Mark Webster in Frankfurt

Germany has linked the outbreak of coronavirus at a popular Bavarian ski resort to a U.S. citizen staying at a lodge run by the U.S. military. The unnamed person had returned from a holiday abroad and allegedly chose to socialize despite having COVID-19 symptoms. 

In the wake of the incident, in which where 24 people tested positive for the virus, Bavaria's prime minister has warned the coronavirus is on the increase across the state.

A vaccine developed by the German company BioNTech, Chinese pharmaceuticals company Fosun pharma and the U.S. drugs giant Pfizer has entered late-stage clinical trials and could be available for mass inoculation as early as this winter, the German company has announced. 



Isobel Ewing in Budapest

Hungary's members of parliament will be required to be tested for the coronavirus and they will be exempt from the safety measures introduced for staff, which include a temperature check upon arrival at parliament buildings and mandatory masks in restrooms, elevators, canteens and other areas not designated for work.

On Tuesday, Hungary's registered coronavirus infections rose by 726 and four elderly patients died. The total number of active cases in Hungary is 13,879.

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Rahul Pathak in Madrid

Coronavirus numbers continue to rise in Spain, with the country's Health Ministry reporting 27,404 new infections across Friday, Saturday and Sunday.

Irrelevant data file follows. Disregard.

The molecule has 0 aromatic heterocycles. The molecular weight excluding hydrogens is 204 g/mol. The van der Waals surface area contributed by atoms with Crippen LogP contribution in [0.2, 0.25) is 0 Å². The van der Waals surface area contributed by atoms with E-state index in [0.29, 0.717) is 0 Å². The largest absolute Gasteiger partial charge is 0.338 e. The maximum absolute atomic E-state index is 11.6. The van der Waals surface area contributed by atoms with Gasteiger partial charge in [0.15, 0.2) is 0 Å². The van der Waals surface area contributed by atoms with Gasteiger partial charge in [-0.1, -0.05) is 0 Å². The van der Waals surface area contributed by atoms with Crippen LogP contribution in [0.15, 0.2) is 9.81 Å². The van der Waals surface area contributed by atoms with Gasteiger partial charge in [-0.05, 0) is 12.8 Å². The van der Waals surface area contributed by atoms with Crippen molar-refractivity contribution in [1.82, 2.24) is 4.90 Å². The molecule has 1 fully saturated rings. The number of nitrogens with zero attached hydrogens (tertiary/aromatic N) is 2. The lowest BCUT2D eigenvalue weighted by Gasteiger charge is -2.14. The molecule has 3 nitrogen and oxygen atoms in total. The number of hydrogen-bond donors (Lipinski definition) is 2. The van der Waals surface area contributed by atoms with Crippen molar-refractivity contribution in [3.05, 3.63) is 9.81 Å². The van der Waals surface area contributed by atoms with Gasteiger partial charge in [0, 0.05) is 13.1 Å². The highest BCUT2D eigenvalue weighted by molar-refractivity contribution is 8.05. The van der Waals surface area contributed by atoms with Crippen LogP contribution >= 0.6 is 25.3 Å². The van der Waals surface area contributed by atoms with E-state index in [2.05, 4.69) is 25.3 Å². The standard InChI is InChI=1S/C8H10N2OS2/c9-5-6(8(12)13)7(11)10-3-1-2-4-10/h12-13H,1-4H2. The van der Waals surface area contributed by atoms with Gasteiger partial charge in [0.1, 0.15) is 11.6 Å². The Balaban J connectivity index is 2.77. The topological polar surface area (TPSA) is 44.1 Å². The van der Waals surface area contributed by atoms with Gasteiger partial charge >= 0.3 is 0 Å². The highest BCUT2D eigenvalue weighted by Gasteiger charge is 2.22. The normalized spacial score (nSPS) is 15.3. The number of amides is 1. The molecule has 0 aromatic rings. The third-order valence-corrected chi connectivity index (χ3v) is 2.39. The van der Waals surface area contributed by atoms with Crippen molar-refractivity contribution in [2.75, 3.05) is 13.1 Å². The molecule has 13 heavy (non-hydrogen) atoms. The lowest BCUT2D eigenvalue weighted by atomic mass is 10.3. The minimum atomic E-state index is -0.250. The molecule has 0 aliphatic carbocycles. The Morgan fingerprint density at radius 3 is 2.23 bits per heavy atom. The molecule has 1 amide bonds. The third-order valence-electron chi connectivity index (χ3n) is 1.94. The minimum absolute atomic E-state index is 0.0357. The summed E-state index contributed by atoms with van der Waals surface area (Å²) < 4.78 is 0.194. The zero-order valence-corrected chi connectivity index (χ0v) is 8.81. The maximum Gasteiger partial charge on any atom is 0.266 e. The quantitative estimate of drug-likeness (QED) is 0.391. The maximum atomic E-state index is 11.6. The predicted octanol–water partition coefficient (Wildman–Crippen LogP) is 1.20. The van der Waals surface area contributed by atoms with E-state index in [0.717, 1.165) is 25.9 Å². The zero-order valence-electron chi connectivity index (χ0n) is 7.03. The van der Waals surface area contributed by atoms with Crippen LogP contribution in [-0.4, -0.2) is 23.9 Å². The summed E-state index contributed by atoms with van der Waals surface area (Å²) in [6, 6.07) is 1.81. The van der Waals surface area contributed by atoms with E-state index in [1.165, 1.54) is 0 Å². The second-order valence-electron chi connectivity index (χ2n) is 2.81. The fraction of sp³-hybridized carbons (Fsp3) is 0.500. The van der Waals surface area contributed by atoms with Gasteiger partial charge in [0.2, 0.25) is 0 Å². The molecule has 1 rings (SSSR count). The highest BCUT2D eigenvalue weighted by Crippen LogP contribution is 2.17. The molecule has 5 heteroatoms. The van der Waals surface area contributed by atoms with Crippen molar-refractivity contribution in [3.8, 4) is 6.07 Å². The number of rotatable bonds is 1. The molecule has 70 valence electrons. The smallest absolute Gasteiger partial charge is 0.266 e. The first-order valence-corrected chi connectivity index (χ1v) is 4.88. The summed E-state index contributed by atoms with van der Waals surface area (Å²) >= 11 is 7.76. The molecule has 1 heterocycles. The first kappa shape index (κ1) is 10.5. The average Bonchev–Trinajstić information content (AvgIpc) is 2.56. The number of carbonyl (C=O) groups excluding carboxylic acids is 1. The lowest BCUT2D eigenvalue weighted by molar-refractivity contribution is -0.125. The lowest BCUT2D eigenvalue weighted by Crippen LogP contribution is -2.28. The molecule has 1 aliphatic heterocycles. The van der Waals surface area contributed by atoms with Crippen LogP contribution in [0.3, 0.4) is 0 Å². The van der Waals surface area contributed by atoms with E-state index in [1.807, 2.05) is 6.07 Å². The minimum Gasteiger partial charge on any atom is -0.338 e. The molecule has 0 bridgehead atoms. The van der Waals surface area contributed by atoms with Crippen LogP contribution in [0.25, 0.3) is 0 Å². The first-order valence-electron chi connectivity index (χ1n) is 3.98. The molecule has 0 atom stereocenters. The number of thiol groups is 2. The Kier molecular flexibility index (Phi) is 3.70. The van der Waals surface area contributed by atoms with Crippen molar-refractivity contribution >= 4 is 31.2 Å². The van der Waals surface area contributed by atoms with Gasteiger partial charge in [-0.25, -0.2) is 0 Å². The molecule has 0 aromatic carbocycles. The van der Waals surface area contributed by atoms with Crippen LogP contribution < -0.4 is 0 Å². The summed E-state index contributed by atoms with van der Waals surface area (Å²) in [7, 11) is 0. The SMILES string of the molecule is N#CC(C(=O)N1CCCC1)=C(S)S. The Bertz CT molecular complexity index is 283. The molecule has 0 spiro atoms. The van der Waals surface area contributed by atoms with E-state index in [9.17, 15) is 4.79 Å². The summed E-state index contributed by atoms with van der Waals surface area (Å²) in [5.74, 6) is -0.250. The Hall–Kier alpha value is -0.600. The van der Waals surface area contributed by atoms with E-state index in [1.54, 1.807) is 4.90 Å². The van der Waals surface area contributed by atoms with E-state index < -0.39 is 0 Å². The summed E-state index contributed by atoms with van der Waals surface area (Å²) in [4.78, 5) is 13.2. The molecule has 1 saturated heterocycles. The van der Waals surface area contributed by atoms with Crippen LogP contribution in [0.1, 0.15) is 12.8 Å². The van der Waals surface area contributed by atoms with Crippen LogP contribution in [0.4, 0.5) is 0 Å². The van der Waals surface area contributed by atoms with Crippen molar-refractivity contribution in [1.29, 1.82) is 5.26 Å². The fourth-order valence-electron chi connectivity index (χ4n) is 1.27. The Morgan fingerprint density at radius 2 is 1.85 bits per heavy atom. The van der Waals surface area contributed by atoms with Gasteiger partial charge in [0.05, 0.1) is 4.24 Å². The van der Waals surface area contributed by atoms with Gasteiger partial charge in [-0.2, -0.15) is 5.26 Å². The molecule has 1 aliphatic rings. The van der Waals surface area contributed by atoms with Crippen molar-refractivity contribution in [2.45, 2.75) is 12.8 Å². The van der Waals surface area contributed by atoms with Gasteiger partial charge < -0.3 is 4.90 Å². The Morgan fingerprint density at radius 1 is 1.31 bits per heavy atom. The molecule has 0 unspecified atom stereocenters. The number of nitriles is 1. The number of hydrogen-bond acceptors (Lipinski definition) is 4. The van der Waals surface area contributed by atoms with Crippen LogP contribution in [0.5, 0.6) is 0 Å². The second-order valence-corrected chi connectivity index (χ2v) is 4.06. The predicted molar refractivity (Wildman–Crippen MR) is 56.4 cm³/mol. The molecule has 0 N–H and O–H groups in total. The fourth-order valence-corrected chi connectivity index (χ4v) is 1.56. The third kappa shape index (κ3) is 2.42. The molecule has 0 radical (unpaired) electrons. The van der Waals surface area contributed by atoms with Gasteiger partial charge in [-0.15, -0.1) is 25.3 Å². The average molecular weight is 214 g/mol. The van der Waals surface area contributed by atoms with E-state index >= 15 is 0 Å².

Nearly a third of all the new cases come from Madrid. Added to that, 21 percent of hospital beds in the capital are being taken up by coronavirus patients.

Meanwhile, 120 COVID-19 incidents have been recorded across various schools a week after they reopened to students. Some have even been forced to close, including one in the Galician city of Pontevedra.




Iolo ap Dafydd in London

New lockdown measures are in force in the West Midlands region of the UK after a significant increase in the number of coronavirus cases there. This latest local lockdown is in addition to new restrictions introduced on Monday. Up to 1.6 million people in Birmingham, Sandwell and Solihull are banned from meeting others who aren't part of their household at home or in gardens.

As in the rest of the UK, people can still go out to shops, restaurants and cafes but in groups of no more than six. Currently, on average, there are 3,000 new infections daily in the UK and rates in Birmingham, the second largest city, are increasing.

There are concerns about flaws in the testing system. It's problematic for the National Health Service (NHS) as it leads to staff absences and some services being put at risk, according to NHS managers. Staff are having to self-isolate rather than work because they cannot get tests for themselves or family members. This follows widespread reports of the general public finding it difficult to get tested for COVID-19.

Meanwhile, the economy is being hit in the UK as the unemployment rate grew to 4.1 percent. Almost 700,000 jobs have been lost since the start of the coronavirus lockdown in March. The Office for National Statistics shows the biggest drop in employment is young people aged between 16 and 24.